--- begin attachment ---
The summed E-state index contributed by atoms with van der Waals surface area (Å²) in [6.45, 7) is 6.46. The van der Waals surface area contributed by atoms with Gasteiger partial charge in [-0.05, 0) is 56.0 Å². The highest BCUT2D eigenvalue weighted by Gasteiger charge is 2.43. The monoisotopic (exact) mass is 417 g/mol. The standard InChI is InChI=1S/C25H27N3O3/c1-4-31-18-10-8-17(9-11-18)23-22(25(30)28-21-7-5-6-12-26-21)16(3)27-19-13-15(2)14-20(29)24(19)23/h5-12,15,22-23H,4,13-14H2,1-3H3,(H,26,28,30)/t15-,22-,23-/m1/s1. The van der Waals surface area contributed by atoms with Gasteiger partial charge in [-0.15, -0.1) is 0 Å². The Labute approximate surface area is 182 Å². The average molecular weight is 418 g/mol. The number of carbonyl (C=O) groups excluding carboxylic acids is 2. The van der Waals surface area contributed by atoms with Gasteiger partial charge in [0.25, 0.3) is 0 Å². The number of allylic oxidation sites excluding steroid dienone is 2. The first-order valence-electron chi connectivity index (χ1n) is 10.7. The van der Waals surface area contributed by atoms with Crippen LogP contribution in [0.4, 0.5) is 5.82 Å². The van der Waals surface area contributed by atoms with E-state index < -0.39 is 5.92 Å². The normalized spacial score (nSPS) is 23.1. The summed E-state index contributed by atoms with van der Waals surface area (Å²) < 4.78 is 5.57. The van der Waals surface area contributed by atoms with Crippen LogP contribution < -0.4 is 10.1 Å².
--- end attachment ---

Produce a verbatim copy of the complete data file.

The summed E-state index contributed by atoms with van der Waals surface area (Å²) in [6.45, 7) is 6.46. The van der Waals surface area contributed by atoms with Gasteiger partial charge in [-0.05, 0) is 56.0 Å². The highest BCUT2D eigenvalue weighted by Gasteiger charge is 2.43. The monoisotopic (exact) mass is 417 g/mol. The standard InChI is InChI=1S/C25H27N3O3/c1-4-31-18-10-8-17(9-11-18)23-22(25(30)28-21-7-5-6-12-26-21)16(3)27-19-13-15(2)14-20(29)24(19)23/h5-12,15,22-23H,4,13-14H2,1-3H3,(H,26,28,30)/t15-,22-,23-/m1/s1. The van der Waals surface area contributed by atoms with Gasteiger partial charge in [-0.15, -0.1) is 0 Å². The Labute approximate surface area is 182 Å². The average molecular weight is 418 g/mol. The number of carbonyl (C=O) groups excluding carboxylic acids is 2. The van der Waals surface area contributed by atoms with Gasteiger partial charge in [0.25, 0.3) is 0 Å². The number of allylic oxidation sites excluding steroid dienone is 2. The first-order valence-electron chi connectivity index (χ1n) is 10.7. The van der Waals surface area contributed by atoms with Crippen LogP contribution in [0.4, 0.5) is 5.82 Å². The van der Waals surface area contributed by atoms with E-state index < -0.39 is 5.92 Å². The normalized spacial score (nSPS) is 23.1. The summed E-state index contributed by atoms with van der Waals surface area (Å²) < 4.78 is 5.57. The van der Waals surface area contributed by atoms with Crippen LogP contribution < -0.4 is 10.1 Å².